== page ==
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Calculus adds up for high achievers

Marina High students do activity that demonstrates the practical applications of math.

January 11, 2012|By Mona Shadia
  • Marina High School seniors Aaron Drake, 17, and Griffin Mori-Tornheim, 17, sitting next to the "rapper" they made from wood as part of their calculus project.
Marina High School seniors Aaron Drake, 17, and Griffin… (HB Independent )

As part of their Advanced Placement calculus assignments, Marina High School seniors Aaron Drake, 17, and Griffin Mori-Tornheim, 17, had to bring complex mathematical formulas to life.

So they built an upper body of a rapper with a microphone in his hand and dressed him with a T-shirt and sunglasses. It looked more like a dinosaur with a sunglasses because of its green, elongated face. The rapper resembled a picture of a man on a T-shirt both students wore when they played on a dodgeball team called Raptor Squad.

But nonetheless, it made perfect sense because the density and volume of the rapper illustrated a mathematical formula.

"We wanted to make something we liked," Aaron said.

Other students made a plane, a guitar and an astronaut, among others. Students used painted wood and cardboard to make their projects.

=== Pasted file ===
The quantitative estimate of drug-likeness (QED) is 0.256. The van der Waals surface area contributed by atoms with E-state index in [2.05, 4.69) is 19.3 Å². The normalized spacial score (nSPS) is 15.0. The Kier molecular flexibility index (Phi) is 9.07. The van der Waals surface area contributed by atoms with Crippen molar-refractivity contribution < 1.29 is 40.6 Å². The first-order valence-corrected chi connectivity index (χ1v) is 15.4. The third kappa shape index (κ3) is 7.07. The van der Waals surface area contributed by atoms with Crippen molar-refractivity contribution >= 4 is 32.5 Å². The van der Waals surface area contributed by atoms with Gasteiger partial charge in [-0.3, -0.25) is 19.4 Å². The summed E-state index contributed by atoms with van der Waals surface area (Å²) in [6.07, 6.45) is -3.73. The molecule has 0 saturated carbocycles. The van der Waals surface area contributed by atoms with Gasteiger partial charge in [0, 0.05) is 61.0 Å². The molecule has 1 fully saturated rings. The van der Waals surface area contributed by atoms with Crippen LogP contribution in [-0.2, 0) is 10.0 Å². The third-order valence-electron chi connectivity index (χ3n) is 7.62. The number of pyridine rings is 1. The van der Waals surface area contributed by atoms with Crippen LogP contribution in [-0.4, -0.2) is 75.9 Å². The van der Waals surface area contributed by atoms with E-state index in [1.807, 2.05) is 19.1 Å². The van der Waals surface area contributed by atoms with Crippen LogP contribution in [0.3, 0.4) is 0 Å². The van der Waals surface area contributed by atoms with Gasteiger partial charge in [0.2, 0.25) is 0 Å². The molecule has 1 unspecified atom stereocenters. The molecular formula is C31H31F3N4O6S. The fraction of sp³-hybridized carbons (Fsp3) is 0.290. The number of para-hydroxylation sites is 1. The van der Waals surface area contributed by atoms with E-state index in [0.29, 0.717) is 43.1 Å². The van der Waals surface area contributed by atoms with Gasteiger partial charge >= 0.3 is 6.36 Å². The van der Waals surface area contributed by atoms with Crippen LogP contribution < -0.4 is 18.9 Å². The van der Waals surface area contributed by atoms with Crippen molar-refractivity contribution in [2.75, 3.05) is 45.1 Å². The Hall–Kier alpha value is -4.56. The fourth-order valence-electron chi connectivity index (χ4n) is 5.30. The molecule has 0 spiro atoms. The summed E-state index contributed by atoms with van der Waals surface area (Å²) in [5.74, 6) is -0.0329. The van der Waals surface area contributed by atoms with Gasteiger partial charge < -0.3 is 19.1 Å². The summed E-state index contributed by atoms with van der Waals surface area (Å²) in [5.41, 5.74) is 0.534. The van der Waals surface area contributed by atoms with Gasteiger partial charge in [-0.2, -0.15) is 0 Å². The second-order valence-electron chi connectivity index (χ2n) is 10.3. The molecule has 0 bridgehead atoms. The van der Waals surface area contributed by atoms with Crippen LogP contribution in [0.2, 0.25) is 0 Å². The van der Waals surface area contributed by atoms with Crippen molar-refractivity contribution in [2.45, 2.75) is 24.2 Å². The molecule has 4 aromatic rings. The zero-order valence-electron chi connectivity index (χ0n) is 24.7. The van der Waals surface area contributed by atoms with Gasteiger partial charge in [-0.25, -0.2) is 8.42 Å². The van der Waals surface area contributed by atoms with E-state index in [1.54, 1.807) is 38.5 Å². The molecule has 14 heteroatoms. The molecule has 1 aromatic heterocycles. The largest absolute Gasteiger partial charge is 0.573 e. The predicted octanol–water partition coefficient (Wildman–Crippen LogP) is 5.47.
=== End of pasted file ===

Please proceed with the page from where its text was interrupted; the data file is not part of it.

The project was on display at the school for everyone to view, and the point was to bring calculus into perspective and show students how it works in real life, said math teacher Rick Boogar. The 83 students taking the class this year are the school's top students. They can get college credit if they pass the AP test, and this difficult project is part of their assignment.

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Each year, the calculus students work on the project, which takes at least five days with four to five hours dedicated to it each day. The project shows how math is used to build anything from a bottle of Windex to computers and planes. Boogar said the students get to test their skills and also think about future career options.

"These are talented students, but are not sure what they want to pursue," he said. "The engineers will love this and will help them focus on what their interests are."

But those who aren't into engineering find out quickly.

"I don't think I want to do it again," Griffin said. "I want to stay as far away as I can."

But all is not lost. Aaron said they learned they're hard workers. Both plan to explore careers in business.

mona.shadia@latimes.com

Twitter: @MonaShadia

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